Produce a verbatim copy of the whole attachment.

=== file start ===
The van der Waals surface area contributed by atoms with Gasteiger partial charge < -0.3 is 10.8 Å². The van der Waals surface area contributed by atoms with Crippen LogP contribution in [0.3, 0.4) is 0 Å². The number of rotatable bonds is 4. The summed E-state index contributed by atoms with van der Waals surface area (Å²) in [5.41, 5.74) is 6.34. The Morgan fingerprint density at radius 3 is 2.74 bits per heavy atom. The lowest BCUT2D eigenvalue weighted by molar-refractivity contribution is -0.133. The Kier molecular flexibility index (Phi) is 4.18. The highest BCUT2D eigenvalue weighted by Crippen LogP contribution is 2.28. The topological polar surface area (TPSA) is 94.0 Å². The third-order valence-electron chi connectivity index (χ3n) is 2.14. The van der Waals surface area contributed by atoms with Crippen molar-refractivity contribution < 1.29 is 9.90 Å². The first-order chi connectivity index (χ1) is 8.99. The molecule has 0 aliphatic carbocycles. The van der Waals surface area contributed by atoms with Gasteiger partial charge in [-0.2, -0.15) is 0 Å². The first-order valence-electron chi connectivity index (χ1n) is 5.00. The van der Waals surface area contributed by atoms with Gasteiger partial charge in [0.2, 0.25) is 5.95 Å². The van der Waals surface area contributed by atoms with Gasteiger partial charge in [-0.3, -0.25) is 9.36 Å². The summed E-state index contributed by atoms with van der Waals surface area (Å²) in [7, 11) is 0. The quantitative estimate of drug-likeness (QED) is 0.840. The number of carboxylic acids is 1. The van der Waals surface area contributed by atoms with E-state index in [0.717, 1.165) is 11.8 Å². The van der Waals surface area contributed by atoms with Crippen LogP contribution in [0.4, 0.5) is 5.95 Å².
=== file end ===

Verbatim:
The van der Waals surface area contributed by atoms with Gasteiger partial charge < -0.3 is 10.8 Å². The van der Waals surface area contributed by atoms with Crippen LogP contribution in [0.3, 0.4) is 0 Å². The number of rotatable bonds is 4. The summed E-state index contributed by atoms with van der Waals surface area (Å²) in [5.41, 5.74) is 6.34. The Morgan fingerprint density at radius 3 is 2.74 bits per heavy atom. The lowest BCUT2D eigenvalue weighted by molar-refractivity contribution is -0.133. The Kier molecular flexibility index (Phi) is 4.18. The highest BCUT2D eigenvalue weighted by Crippen LogP contribution is 2.28. The topological polar surface area (TPSA) is 94.0 Å². The third-order valence-electron chi connectivity index (χ3n) is 2.14. The van der Waals surface area contributed by atoms with Crippen molar-refractivity contribution < 1.29 is 9.90 Å². The first-order chi connectivity index (χ1) is 8.99. The molecule has 0 aliphatic carbocycles. The van der Waals surface area contributed by atoms with Gasteiger partial charge in [-0.2, -0.15) is 0 Å². The first-order valence-electron chi connectivity index (χ1n) is 5.00. The van der Waals surface area contributed by atoms with Gasteiger partial charge in [0.2, 0.25) is 5.95 Å². The van der Waals surface area contributed by atoms with Gasteiger partial charge in [-0.3, -0.25) is 9.36 Å². The summed E-state index contributed by atoms with van der Waals surface area (Å²) in [7, 11) is 0. The quantitative estimate of drug-likeness (QED) is 0.840. The number of carboxylic acids is 1. The van der Waals surface area contributed by atoms with E-state index in [0.717, 1.165) is 11.8 Å². The van der Waals surface area contributed by atoms with Crippen LogP contribution in [0.4, 0.5) is 5.95 Å².